Is the Internet driving us to distraction?
My father died before the computer age really began. I was a young man during that bleak winter in 1982. Imagine my guffaws if you had told me then that within 15 years, everyone would own a personal computer vastly superior to the one they used for the moon landing, and that within 30 years, the hunky beast would shrink into a tiny device called a “smart phone”? And that we would spend all of our time interacting with something called the Internet, which no one understands but nobody can live without?
As Paul Harvey might have said, what actually happened is “the rest of the story”.
Does anyone really remember the rest of the story? It comes to me in flashes:
- When I was in college, the only computer I remember is one that took up an entire building. It counted attendance and determined who got into what class. The monster was so massive that it required special air conditioning and constant maintenance.
- About that time, somebody said they were doing some reading about an electronic publication system where people could send articles and maybe even get paid for doing that. I wasn’t sure what they were talking about. It sounded like just another scam.
- My brother graduated with a Master’s in math and computer science, and landed a great job at a prestigious firm where they created IBM mainframe “software”. It was so complicated that we could never really discuss it.
- After my father’s death, I bought my first “computer”. It was expensive, and difficult to use, but wow, what a device. It made a calculator seem like a toy.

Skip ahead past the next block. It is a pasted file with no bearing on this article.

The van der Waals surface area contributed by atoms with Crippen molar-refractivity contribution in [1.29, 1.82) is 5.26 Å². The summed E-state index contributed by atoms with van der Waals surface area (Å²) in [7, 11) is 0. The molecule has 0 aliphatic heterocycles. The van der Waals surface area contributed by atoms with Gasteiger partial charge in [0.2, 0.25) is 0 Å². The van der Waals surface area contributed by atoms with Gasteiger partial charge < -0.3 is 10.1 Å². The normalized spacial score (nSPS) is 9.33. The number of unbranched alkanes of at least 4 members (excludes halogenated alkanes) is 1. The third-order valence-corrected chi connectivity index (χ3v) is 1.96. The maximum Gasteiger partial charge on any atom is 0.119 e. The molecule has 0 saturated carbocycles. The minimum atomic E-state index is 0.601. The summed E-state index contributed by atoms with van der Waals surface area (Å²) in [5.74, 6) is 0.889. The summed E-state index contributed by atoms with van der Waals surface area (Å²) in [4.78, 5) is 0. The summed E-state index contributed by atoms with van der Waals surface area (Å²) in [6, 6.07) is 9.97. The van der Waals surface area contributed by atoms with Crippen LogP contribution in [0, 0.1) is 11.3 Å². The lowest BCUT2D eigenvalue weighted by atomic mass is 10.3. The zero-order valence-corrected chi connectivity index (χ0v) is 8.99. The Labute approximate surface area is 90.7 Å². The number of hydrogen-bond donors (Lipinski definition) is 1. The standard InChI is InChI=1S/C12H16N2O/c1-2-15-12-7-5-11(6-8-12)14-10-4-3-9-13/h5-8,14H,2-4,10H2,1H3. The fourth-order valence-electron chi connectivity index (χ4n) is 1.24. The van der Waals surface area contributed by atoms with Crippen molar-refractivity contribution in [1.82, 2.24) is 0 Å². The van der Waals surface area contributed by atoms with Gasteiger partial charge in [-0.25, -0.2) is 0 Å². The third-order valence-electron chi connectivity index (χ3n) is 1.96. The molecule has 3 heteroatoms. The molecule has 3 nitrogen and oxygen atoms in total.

- My knowledge of computers and software grew rapidly from there. I wrote visual basic scripts to change the way Microsoft Word and Excel behaved. I designed and coded a program in Pascal that eventually ran my entire wholesale business.
- In the 1990’s, I heard about a new communication tool where we could write electronic messages to each other — “email”. This was also when I first heard about the rush to claim domain names so you could have a public “website”. The technology was so new that it required specialists to put it all together. But it was fascinating. There was a real sense of acceleration.
- In the spring of 2000, the Thai government unexpectedly devalued their currency, the bhat. This caused a worldwide sell-off: $3 trillion evaporated out of the stock market. The blazing-hot NASDAQ, with all of its high-tech startups, collapsed like a dying star. I was standing a bit too close to the flames; I lost my business and fell flat on my face.
- My interest in programming had grown so much that I changed my profession and became a programmer full-time. Cell phones were still clunky and expensive, but we loved them. We started thinking that the future would be like Roy Rogers and the science fiction we had grown up on.
- Everything since then has been a blur. The world is moving so fast that we no longer record memories the way we used to. So here we are.
Attention Deficit Disorder Is The New Normal
Where are we? For one thing, we are riding the wave of an explosive information revolution. That sounds both threatening and exciting. Until you do a search on the Internet and get hustled and lied to by people you will never meet (thankfully).